Dave Eggers is the author of three previous books, A Heartbreaking Work of Staggering Genius. You Shall Know Our Velocity!. and How We Are Hungry. He is the editor of McSweeney’s. a quarterly magazine and book-publishing company, and is cofounder of 826 Valencia, a network of nonprofit writing and tutoring centers for young people. His interest in oral history led to his 2004 cofounding of Voice of Witness, a nonprofit series of books that use oral history to illuminate human rights crises around the world. As a journalist, his work has appeared in The New Yorker. Esquire. and The Believer. He lives in the San Francisco Bay area with his wife and daughter.
From The Washington Post
Reviewed by Gary Krist "God has a problem with me," complains Valentino Achak Deng, the subject of Dave Eggers's extraordinary new novel, What Is the What. Coming from almost any other person on the planet, this lament would appear hopelessly self-pitying. But coming from Valentino, a Sudanese refugee, it sounds almost like an understatement. At a time when the field of autobiography seems dominated by hyperbolic accounts of what might be called dramas of privilege (substance abuse, eating disorders, unloving parents, etc.), What Is the What is a story of real global catastrophe -- a work of such simple power, straightforward emotion and genuine gravitas that it reminds us how memoirs can transcend the personal to illuminate large, public tragedies as well.
The book does this despite being, strictly speaking, a novel. Valentino, who survived almost 15 years of civil war and refugee-camp exile before coming to the United States in 2001, in fact does exist, but the book that purports to be his autobiography is actually a fictional recreation by Eggers. No secret is made of the fact that some of the characters in the book are composites, some episodes are invented, and much of the storyline has been reordered and reshaped for narrative effect. The result, however, is a document that -- unlike so many "real" autobiographies -- exudes authenticity.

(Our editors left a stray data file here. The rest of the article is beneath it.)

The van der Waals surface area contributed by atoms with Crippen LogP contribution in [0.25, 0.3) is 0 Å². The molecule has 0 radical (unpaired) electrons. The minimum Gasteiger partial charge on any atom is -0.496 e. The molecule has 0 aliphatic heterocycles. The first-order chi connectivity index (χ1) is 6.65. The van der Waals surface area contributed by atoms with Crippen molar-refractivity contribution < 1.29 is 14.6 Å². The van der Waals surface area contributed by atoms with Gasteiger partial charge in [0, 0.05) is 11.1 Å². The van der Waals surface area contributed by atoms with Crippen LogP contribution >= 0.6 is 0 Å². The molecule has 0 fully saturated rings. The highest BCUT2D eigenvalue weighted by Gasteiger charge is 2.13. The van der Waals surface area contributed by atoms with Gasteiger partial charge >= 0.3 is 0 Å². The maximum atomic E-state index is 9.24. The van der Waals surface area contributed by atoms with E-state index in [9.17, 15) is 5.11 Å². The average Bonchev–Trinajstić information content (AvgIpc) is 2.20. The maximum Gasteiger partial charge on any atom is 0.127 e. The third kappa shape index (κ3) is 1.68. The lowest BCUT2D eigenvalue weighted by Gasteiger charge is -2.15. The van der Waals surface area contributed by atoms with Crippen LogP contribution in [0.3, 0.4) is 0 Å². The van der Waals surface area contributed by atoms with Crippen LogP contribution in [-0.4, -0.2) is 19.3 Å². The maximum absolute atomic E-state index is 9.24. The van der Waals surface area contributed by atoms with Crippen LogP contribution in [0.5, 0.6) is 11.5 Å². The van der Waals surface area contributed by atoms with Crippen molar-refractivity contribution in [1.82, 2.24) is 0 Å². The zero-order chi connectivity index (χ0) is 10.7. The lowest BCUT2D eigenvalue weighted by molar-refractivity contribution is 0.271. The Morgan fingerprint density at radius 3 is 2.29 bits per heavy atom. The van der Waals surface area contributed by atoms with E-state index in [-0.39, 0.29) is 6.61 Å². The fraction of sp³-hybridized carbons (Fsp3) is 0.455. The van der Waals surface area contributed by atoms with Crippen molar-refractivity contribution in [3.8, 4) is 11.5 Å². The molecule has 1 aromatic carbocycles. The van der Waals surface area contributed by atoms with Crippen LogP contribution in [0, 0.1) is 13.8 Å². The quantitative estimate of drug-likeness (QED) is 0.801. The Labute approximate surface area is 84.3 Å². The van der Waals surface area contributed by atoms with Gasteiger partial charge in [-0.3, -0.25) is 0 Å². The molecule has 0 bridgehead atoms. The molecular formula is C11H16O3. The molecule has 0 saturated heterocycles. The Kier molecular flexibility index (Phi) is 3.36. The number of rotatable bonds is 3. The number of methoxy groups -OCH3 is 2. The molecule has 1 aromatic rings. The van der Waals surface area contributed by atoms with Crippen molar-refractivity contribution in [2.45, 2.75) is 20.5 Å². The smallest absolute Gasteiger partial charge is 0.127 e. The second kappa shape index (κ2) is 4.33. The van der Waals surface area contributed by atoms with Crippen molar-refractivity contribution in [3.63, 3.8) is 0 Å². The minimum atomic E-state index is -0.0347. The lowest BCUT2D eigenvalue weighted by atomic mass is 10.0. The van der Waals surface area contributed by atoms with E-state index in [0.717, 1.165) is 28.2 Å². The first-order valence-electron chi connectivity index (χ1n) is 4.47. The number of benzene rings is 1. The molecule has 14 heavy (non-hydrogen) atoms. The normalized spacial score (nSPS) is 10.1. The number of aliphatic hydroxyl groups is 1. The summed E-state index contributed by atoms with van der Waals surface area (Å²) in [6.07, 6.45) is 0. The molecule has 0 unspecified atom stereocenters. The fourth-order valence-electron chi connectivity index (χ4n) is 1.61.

The secret of the book's credibility lies in its author's success at excising his own oversized personality from the narrative. The voice of What Is the What -- sincere, articulate (if somewhat stilted) and immensely appealing -- has been distilled from countless hours of conversation with the real Valentino, and it bears no trace of the media-savvy postmodern ironist who wrote A Heartbreaking Work of Staggering Genius and You Shall Know Our Velocity! Such literary impersonations are not easy to perform convincingly, but aside from noticing the occasional over-sophisticated turn of phrase, I was utterly convinced by the Sudanese refugee who speaks to us in these pages.
The story Valentino tells is harrowing. Anyone who has read the newspapers carefully will know the basic outline of the crisis in Sudan in the 1980s and '90s, when an Islamist government in the capital of Khartoum attempted to subjugate Christian and animist rebels from the south. But Eggers gives this history real immediacy by filtering it through the subjective experience of a single individual. Valentino is just 7 years old when his Dinka village of Marial Bai is raided by a gang of government-supported Arab militiamen. He is able to elude the marauding horsemen, but he can only watch as his village is burned and his people are murdered, immolated or kidnapped. Unsure whether his parents are alive or dead, he joins a group of similarly bereft children -- some of Sudan's so-called Lost Boys -- and sets out on a cross-country trek to what he hopes is sanctuary in Ethiopia.